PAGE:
Make Espresso in a Moka Pot 

 May 2, 2019

By  Enda McLarnon

Thanks for taking the time to read our article on how to make a great espresso coffee using a Moka pot. If you have never used one of these unusually shaped pots before, then we think you are in for a treat.

The Moka pot is one of those pots that you set on top of a stove or cooker, and then listen out for that wonderful gurgling sound of brewing coffee. These Moka pots come in a range of different sizes, but they all do the same job.

That job is to brew a really deep and pretty intense espresso, and we have always found that great fun to use, and at the end of the process you do have great coffee. The Moka pot is also considered to be an old fashioned method of making coffee, though it does go through periods of revival.

Speaking from a personal experience I have 4 of these in my own home. They are different sizes and also made by different brands. I just use the different ones for different numbers of people as and when the time is right.

Step by Step Method for Making Espresso in a Moka Pot

Just below we have set out a step by step method for making espresso.

Step 1 - Grind Your Coffee

As you know the secret to any good espresso is the type of coffee beans that you use, and then how you grind them. For a single shot of espresso you need to use between 20-22 grams of coffee. You then grind that to the same fineness as you would for an espresso.

That is of course a very fine grind and that should be done with a burr grinder for the best results. If the grind is not fine enough you will get very weak coffee.

This is the only part of the brewing process that you need to get absolutely right. It may take a little bit of experimenting to find your perfect grind. It is worth the effort to get this right.

You do of course need to try out a few different types of beans to get the right flavour as well. There are hundreds of different types of coffee beans and we would always recommend trying out some different types.

Step 2 - Fill the Moka Pot with Water

Unscrew the top from the bottom of the Moka pot from the bottom and then fill the pot with water. You have two choices at this point.

  1. You can boil the water first and add it to the bottom chamber
  2. Or, you can fill it with cold water and boil that on your stove

We would recommend using boiling water as it speeds the process up, and it is also easier to screw the top of the Moka pot back on at this stage.

One good piece of advice is to filter your water. The cleaner your water is the better. If you can get rid of the minerals in your tap water, then your coffee will taste a great deal better.

Step 3 - Boil the Water

If you have boiled the water in a kettle then as described above add that to your Moka pot. If you decide to boil the bottom chamber then allow the water to boil fully.

The idea is to have the water boiling in the bottom chamber. When you screw on the lid you will be putting this chamber back on a medium heat. That said the water must be boiled first.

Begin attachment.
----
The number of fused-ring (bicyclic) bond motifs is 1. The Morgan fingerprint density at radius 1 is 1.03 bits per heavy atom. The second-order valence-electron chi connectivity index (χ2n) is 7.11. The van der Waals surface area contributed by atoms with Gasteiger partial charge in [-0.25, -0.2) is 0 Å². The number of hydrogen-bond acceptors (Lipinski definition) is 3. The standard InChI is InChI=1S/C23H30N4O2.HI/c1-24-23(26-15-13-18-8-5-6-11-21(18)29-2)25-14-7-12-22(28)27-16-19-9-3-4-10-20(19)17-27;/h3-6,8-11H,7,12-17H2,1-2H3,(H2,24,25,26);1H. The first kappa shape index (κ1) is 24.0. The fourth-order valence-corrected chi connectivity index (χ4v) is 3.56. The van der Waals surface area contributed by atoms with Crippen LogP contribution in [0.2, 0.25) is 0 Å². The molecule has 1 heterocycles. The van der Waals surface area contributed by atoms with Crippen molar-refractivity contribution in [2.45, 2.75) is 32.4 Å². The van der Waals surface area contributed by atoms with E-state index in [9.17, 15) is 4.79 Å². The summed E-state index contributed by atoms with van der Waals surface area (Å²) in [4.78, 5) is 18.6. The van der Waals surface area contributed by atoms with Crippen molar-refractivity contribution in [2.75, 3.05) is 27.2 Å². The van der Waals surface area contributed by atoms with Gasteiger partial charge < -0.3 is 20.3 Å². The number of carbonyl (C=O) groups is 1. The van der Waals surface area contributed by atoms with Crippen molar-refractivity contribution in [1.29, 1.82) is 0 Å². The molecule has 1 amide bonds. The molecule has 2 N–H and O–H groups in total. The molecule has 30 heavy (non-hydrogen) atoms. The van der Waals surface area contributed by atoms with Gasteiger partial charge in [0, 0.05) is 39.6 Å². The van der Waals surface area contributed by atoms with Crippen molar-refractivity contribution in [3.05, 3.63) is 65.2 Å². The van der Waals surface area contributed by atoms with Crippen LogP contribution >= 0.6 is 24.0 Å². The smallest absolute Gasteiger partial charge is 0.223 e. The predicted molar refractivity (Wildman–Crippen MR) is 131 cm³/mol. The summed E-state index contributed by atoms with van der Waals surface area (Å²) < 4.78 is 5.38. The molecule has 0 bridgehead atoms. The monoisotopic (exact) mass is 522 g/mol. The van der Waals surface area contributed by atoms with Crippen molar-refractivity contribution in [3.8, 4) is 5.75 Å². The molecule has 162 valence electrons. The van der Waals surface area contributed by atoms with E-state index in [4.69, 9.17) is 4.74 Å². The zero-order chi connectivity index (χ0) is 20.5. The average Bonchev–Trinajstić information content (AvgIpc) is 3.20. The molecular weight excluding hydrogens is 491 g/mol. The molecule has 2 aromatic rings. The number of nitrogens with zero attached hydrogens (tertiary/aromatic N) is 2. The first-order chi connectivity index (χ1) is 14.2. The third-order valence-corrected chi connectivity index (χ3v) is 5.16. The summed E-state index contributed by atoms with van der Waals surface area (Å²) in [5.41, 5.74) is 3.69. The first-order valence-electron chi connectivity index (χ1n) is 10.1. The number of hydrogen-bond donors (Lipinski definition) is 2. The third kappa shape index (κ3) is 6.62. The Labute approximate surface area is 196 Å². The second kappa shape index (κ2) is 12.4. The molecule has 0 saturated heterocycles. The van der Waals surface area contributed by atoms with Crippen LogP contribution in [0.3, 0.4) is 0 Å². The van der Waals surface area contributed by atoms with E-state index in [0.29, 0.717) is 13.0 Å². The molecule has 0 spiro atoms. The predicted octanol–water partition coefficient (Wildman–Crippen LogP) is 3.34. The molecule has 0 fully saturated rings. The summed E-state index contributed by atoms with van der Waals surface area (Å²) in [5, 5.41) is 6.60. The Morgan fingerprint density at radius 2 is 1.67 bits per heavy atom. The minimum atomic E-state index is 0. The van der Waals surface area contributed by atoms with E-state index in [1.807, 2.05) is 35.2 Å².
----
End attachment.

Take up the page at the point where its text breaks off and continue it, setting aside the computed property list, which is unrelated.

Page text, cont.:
Step 4 - Put the Coffee in the Moka Pot

Add the coffee grains to the filter basket and give it a gentle shake to settle the grounds evenly. Now place the top of the pot into the bottom compartment, and screw it on tightly.

Some users of Moka pots may also gently tap the coffee grains down just as you would tamp an espresso in your machine.

Step 5 - Put the Moka Pot on the Stove

Once the pot is secure then it is time to put it back on the stove. You want to have your stove or cooker ring on a medium heat.

Don't have it on a high heat as that will over boil the coffee, and may cause a small explosion in the pot. That can get messy.

A medium heat will be enough to get the brewing process started.

Step 6 - Brew and Pour from the Moka Pot

When the water in the bottom chamber approaches boiling point, pressure will push a stream of coffee slowly through the upper chamber.

Ideally you want to hear a nice steady gurgling sound. If the gurgling sound is too slow then increase the heat slightly.

Your coffee is ready as soon as you hear a hissing, gurgling sound. At this stage take it off the heat and allow it to sit for about a minute. It is then good to pour.

Video On Making Espresso Using a Moka Pot

We have included a video below on how to make an espresso with one of these Moka pots.

Moka Pot Coffee vs Espresso Coffee

It is important to understand the difference between Moka pot brewed coffee and an espresso coffee.

If you have a coffee machine at home that makes espresso, or have had an espresso from a coffee shop then those machines brew the espresso using pressure. That pressure will be at least 9 bars, and many modern machines use 15 bars.

With a Moka pot at best you can generate about 1.5 bars of pressure. Now because of that the coffee will never taste the same. It is however still a very good tasting coffee.

Who Uses a Moka Pot?

You will find these 8 sided Moka pots in just about every home in Italy. They are used regularly as a favourite method to brew coffee. The Bialetti brand is by far the most popular for this type of coffee pot.

Italians like this method of brewing and it remains quite a traditional method for these people. It is also popular in the UK.

Enda McLarnon

Enda McLarnon has a Business Management Honour's Degree and applies his professional insight, to analyse and write helpful product reviews with tips and useful advice. I am also a coffee lover and enjoy tasting all of the coffee types the world has to offer.

Enda McLarnon

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  1. So far, none of my attempts using moka pot produced the same coffee as that using espresso machine. I think, the right heat level you mentioned may be where I am going wrong. Your post inspired me to try it again. Thanks for informative post.

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